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Is There a Crisis in Seed Stage Venture Capital?

January 29, 2015

The first wave of year-end 2014 data on U.S. venture investment painted a portrait of a resurgent capital market. Investment activity reached its highest level of activity in a decade, finally shaking off the stagnation of the Great Recession (see last week’s article). Within the data, however, there were some concerning trends. The PricewaterhouseCoopers (PwC)/National Venture Capital Association (NVCA) Moneytree data indicated that while later-stage investments and megadeals drove the 61 percent one-year increase in total VC dollars, seed stage dollars fell by 29 percent.

Authors of a CB Insights report argue that this perceived drop in seed activity, however, is just an artifact of the imperfect methods used to collect data, and seed investment is actually on the rise. The rise of newer, smaller investors has made data collection more difficult, particularly for seed stage activity.

The PwC/NVCA data, which is collected through quarterly surveys of venture capital practitioners conducted by Thomson Reuters, suggests that seed stage investing has all but evaporated as a source of capital for entrepreneurs. Funding for seed stage firms, defined as business developing a product or concept and usually under 18 months old, fell in terms of actual dollars and deals and as a percentage of overall venture capital activity.

U.S. Seed and Early Stage Venture Capital Dollars and Deals, 2009-2014

Year Seed
  Dollars % of Total
VC Dollars
Deals % of Total
VC Deals
2009 $1,683,730,900 8.27% 373 11.76%
2010 $1,661,308,200 7.09% 408 11.13%
2011 $1,069,486,100 3.58% 441 10.93%
2012 $850,273,400 3.08% 301 7.65%
2013 $1,006,900,100 3.36% 235 5.60%
2014 $718,739,200 1.49% 192 4.41%

Source: National Venture Capital Association/PricewaterhouseCoopers

Prepared by SSTI

This downward trend would be particularly alarming for the technology-based economic development community since this very early stage capital is vital to sustaining companies as they attempt to commercialize new technologies and make location decisions. Most companies receiving seed stage investment are getting their first infusion of outside equity capital, making this stage particularly important as an onramp into the venture capital market. Moneytree data suggest that 77 percent of firms receiving seed investments were engaged in first-time financing.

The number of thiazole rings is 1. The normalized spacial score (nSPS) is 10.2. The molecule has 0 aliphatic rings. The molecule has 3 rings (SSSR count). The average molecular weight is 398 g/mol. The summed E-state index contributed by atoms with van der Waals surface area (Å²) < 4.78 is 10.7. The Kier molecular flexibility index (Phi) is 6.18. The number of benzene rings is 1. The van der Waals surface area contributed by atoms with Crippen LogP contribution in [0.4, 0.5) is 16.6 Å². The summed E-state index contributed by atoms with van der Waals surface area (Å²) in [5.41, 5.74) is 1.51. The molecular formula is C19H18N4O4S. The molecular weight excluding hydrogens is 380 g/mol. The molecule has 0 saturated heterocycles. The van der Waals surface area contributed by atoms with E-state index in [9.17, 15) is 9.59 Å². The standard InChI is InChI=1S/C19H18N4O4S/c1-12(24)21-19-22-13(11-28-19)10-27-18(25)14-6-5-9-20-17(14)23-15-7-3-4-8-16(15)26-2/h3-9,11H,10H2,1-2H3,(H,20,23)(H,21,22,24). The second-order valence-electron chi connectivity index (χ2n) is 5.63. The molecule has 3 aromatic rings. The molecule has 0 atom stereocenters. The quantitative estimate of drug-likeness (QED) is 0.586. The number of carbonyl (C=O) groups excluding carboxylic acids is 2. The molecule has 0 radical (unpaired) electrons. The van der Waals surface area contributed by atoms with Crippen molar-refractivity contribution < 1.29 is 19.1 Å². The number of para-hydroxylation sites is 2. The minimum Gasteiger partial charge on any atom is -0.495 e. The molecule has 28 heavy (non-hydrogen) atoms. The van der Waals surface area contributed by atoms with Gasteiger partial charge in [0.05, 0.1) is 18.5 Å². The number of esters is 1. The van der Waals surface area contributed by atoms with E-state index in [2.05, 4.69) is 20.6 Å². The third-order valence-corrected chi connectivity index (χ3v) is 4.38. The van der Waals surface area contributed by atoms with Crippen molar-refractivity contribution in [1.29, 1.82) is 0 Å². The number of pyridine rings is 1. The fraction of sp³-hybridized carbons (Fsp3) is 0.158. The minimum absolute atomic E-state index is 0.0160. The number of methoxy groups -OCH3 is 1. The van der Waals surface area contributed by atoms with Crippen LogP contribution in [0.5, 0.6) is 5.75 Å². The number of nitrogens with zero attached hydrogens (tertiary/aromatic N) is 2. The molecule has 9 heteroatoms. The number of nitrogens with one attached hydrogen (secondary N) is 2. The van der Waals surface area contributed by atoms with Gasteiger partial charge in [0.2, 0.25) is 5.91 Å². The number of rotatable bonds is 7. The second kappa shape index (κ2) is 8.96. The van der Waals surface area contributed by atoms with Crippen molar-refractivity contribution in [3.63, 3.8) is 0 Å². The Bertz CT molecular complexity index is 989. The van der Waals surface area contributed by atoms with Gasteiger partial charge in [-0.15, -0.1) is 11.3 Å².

CB Insights, in a recent blog post, makes the case that the market might not be so bad for seed stage companies seeking capital.  In a post titled, Why Seed Deal Activity is Increasing, they note that the emergence of a multitude of smaller funds all around the country has prevented survey-based studies from capturing the full scope of the seed capital side of the industry. CB Insights, which teams with Silicon Valley Bank and the Angel Resource Institute for the quarterly Halo Reports on angel capital, instead uses a combination of algorithms and direct submissions from investors to track activity. While the Moneytree model has the benefit of allowing consistent comparisons between years within its data, CB Insights finds a large increase seed activity not included in the Moneytree report.

CB Insights reports that, by its measure, there was a 25 percent increase in active seed capital investors in 2014. The group defines active investors as those who completed at least four deals during the year. They counted 128 seed firms, excluding corporate venture capital investors. In 2010 this number was only 33. These groups invested $1.3 billion in 976 deals, according to CB Insights data.

The number of corporate venture arms actively engaged in seed investing also grew, going from 10 in 2010 to 54 in 2014.

CB Insights explains this growth, and the data discrepancies, in part as the results of a proliferation of micro-VCs. These groups focus primarily on seed stage investment and usually raise funds below $50 million, according to a 2014 post. The list of the top 105 most active seed venture capital investors includes many of these funds, and indicates that they are better dispersed around the country than the larger, better known firms.

Greater study of these groups may be required to truly track the capital opportunities available to entrepreneurs and startups.

capital, venture capital